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Corporeal Punishment and its Effects on Students Learning: A Study of Selected Schools in Rawalpindi & Rawat

Saira Batool, Rabia Ali & Sadia Mehmood

Abstract
The aim of this study was to explore the causes of corporal punishment
in schools and its effects on students’ motivational level, their class
participation and attendance in schools. The research also unveiled the
perspectives of teachers about corporeal punishment as an instrument to
discipline students. The data for this paper was collected through a mix
method approach. A survey was conducted among students selected from
six schools in District Rawalpindi and Rawat in Pakistan. Qualitative
interviews were conducted with selected teachers from the same schools.
The findings of the paper highlight that the majority of the students
reported to have experienced corporal punishment at schools. From the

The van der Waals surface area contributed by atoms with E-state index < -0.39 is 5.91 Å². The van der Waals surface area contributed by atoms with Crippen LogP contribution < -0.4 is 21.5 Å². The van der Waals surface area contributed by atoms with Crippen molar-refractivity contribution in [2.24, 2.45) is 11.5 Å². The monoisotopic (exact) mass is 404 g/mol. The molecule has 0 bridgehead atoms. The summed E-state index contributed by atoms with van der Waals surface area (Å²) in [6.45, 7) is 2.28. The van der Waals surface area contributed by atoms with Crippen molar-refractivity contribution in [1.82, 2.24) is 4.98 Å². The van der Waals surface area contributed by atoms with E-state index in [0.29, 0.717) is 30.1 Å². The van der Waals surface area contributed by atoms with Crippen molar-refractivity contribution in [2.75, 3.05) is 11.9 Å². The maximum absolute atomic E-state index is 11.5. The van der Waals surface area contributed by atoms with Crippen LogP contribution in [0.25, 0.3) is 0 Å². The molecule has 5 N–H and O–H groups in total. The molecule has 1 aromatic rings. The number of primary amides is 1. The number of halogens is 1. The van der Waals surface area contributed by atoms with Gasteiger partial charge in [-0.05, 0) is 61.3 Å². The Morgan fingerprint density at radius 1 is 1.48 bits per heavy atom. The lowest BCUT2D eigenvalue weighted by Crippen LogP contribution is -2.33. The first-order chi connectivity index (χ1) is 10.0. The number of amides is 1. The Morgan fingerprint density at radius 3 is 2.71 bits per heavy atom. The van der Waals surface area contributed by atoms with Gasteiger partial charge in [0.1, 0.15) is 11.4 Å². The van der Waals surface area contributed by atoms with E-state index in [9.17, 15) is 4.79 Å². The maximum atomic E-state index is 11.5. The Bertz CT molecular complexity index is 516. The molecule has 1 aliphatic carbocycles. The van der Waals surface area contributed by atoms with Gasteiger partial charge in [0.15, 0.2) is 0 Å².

teachers perspective large class size, non academic activities, poor school
infrastructure, low availability of teaching tools, high teaching workloads
were reported to be some of the reasons that led to corporeal punishment.
The value of Chi-Square shows significant association between corporal
punishment and school attendance as well as class participation at 5% level
of significance. This paper concludes that corporal punishment has serious
implications on students’ behavior. In the light of the findings it is
recommended that the issue needs serious attention from all stakeholders
including school administration and teachers. Importantly, to reduce
corporeal punishment we need to work on teachers so that their
perceptions about corporeal punishment and its effects on students can be
changed.

Keywords: Corporal punishment; schools; teachers; students’ learning